Managing trusted certificates in Adobe Reader

When opening a signed PDF, Adobe Reader prompts “At least one signature requires validating” or “at least one signature has problems” in the signature panel and in the signature stamps (if any). This means that Adobe does not trust the Certificate Authority that issued the certificate, eg., FNMT Camerfirma, Firmaprofesional, AVANSI, etc)

PDF document with error message

To solve this, configure Adobe Reader to trust the certificate issuer. Right-click on the signature which is causing problems and select “Show signature properties”.

Show signature properties to trust the certificate issuer

A new window opens with the ”Signature properties”. Here are the details on the signature. Click on “Show signer’s certificate”.

Signature Properties to show signer's certificate

Next, the Certificate Viewer opens. We see the certificate issuer (in this case Avansi) and the certificate details.

Certificate VIewer showing  Certifcate Authority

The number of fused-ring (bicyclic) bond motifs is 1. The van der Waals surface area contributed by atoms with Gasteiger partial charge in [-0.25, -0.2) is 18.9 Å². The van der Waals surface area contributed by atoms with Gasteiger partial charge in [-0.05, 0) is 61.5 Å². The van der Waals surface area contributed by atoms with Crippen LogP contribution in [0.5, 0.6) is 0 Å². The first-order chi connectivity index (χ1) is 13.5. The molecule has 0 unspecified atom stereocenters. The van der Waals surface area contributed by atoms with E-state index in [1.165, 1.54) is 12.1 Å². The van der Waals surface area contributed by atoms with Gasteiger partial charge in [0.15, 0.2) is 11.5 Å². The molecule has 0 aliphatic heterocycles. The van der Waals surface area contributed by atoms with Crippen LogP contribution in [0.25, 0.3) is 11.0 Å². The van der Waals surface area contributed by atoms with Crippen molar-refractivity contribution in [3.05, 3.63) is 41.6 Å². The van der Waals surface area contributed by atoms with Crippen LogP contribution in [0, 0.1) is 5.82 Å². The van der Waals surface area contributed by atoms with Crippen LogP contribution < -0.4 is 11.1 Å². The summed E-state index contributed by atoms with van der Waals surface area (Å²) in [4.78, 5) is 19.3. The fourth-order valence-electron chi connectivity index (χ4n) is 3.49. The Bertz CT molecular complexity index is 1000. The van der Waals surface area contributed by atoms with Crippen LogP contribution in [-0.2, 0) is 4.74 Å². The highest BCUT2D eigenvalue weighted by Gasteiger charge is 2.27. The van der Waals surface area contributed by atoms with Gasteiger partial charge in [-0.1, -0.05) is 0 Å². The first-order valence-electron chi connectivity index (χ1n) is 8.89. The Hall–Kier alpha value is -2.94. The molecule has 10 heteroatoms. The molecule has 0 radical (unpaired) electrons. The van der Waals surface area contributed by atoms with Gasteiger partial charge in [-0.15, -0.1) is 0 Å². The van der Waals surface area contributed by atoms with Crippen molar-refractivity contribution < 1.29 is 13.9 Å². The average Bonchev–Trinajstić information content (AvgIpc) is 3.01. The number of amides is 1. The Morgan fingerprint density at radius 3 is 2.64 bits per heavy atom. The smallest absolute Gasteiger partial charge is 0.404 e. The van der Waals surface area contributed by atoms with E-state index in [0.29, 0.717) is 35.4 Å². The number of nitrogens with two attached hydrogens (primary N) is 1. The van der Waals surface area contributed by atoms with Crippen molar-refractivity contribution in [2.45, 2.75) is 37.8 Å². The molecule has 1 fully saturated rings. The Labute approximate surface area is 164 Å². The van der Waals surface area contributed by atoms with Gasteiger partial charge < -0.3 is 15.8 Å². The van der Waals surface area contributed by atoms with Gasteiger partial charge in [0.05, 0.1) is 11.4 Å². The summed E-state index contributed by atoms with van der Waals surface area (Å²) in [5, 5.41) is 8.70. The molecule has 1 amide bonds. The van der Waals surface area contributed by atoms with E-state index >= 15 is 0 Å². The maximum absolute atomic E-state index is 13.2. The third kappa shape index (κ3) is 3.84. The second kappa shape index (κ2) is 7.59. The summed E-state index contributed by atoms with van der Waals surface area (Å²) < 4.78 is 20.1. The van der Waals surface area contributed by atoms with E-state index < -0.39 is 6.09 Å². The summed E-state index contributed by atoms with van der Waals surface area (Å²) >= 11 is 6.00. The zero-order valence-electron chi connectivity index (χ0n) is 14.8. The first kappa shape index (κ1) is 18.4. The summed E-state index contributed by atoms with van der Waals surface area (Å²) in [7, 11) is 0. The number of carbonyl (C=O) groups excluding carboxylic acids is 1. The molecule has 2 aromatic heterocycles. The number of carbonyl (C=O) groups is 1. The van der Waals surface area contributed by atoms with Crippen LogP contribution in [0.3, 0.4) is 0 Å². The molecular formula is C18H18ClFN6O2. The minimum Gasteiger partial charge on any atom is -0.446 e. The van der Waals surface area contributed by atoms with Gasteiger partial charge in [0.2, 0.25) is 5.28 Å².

We open the “Trust” tab, where we see that This certificate is not trusted . Click on “Add to trusted certificates“.

Certificate Viewer to add trusted certificate

Adobe Acrobat may show a warning message after clicking the button above. Click “OK”.

Adobe Acrobat Security message

The import contact settings window will be open. By default, the option “Use this certificate as a trusted root” is selected in the Trust tab. Keep this option selected and click OK in the following windows.

Import Contact settings with certificate details

Go back to the Signature Properties window. Press “Validate Signature”.

Validate Signature to trust the signer's identity

Perfect! Adobe Reader already confirms that the signature is valid as it already recognizes all certificates from the trusted issuer. Please do this operation with all Certificate Authorities

The signature is now valid
PDF document with valid signatures